About the Book:
A gorgeous, haunting and captivating novel of a century-long family mystery in the wilds of Scotland, and one woman’s hunt for the truth.
Scotland, 1949: Caroline Gillan and her new husband Alasdair have moved back to Kelly Castle, his dilapidated family estate in the middle of nowhere. Stuck caring for their tiny baby, and dealing daily with an opinionated mother-in-law, Caroline feels adrift, alone and unwelcome.
But when she is tasked with sorting out the family archives, Caroline discovers a century-old mystery that sparks her back to life. There is one Gillan bride who is completely unknown – no photos exist, no records have been kept – the only thing that is certain is that she had a legitimate child. Alasdair’s grandmother.
As Caroline uncovers a strange story that stretches as far as the Arctic circle, her desire to find the truth turns obsessive. And when a body is found in the grounds of the castle, her hunt becomes more than just a case of curiosity. What happened all those years ago? Who was the bride? And who killed her?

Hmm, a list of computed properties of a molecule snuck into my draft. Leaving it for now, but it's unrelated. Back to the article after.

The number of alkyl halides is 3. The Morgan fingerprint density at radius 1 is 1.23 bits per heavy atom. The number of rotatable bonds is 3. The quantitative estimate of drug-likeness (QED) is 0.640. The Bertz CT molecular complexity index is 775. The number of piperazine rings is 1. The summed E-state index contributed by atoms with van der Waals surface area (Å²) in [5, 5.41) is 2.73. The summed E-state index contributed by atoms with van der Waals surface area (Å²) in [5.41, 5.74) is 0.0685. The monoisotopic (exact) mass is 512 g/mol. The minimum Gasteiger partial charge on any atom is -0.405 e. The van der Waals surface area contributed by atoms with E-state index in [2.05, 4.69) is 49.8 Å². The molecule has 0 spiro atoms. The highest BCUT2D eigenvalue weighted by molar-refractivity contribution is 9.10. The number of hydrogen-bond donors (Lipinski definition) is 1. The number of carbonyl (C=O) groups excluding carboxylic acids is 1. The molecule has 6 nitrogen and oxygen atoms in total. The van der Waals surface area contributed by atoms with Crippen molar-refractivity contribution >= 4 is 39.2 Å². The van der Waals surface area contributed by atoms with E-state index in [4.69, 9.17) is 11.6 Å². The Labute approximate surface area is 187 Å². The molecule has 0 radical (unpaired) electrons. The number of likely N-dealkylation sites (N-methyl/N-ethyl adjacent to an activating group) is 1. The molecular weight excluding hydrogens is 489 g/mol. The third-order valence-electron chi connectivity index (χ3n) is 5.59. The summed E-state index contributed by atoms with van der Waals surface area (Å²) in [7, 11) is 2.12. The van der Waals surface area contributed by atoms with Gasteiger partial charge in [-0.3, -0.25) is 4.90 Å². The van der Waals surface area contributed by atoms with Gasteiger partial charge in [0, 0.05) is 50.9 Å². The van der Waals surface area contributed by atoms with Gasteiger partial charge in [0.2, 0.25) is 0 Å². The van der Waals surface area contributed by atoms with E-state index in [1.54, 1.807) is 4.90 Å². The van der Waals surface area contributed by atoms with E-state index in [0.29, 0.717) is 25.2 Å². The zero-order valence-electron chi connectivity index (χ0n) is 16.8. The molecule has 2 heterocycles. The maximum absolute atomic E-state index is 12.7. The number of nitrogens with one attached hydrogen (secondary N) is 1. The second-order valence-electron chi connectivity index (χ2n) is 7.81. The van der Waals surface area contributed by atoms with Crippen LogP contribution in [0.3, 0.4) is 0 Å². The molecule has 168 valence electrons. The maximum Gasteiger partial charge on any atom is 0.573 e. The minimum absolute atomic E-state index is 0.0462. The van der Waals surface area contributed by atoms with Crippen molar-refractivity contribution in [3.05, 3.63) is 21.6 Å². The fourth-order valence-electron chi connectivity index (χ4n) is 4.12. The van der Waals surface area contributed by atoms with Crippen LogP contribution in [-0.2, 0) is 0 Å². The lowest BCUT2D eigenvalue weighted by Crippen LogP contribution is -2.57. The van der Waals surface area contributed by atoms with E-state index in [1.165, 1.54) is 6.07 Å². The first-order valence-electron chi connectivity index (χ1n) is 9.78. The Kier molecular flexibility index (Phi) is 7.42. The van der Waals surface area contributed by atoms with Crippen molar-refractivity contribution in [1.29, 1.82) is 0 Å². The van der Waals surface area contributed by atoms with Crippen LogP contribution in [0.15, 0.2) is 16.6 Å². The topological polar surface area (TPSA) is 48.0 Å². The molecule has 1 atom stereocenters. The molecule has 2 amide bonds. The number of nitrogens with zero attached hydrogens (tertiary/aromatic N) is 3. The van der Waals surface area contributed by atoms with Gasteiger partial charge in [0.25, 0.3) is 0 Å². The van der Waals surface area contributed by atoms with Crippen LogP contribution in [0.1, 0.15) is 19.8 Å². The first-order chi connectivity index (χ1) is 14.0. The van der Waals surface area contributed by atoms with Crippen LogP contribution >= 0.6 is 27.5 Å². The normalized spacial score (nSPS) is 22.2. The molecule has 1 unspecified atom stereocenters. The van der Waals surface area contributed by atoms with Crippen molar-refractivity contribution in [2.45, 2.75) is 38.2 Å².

Published by Atlantic – Corvus
Released 16th November 2021
Historical fiction that features a century old mystery set in a Scottish castle. Could there actually be a novel more perfectly suited to me than this? I think not. And what a treat this one was from start to finish. Gorgeously written and pitch perfect to both of the eras of its setting, I absolutely loved this novel with its family secrets and skeletons rattling around in the closets (or buried on the grounds, as they were).
I found the exploration of the mother-daughter-in-law relationship quite fascinating. The use of multiple character perspectives allowed for a more engrossing story where we could see the internal struggles from both the mother-in-law and the daughter-in-law, affording us a unique insight into where the communications between each were breaking down, despite best intentions from both parties. It gave me much to think on as I approach the years where my children are all becoming adults.
‘For in the breaking and remaking that it takes for two families to come together, they would learn to welcome a new little earthquake, a small and unique person who’d need everyone to rethink the world all over again.’
I really can’t recommend this novel highly enough and I also can’t fault it at all. Hauntingly atmospheric and utterly engrossing, fans of historical fiction and age-old mysteries are sure to adore this one as much as I did. I can’t wait to read more by this author – and I just happen to have a couple more by her already on my shelves!
Thanks to Allen & Unwin for the review copy.
2 thoughts on “Book Review: A Woman Made of Snow by Elisabeth Gifford”
Thanks for the pointer. You’re right, it is a great yarn. Thoroughly enjoyed.
LikeLiked by 1 person
Such a good author.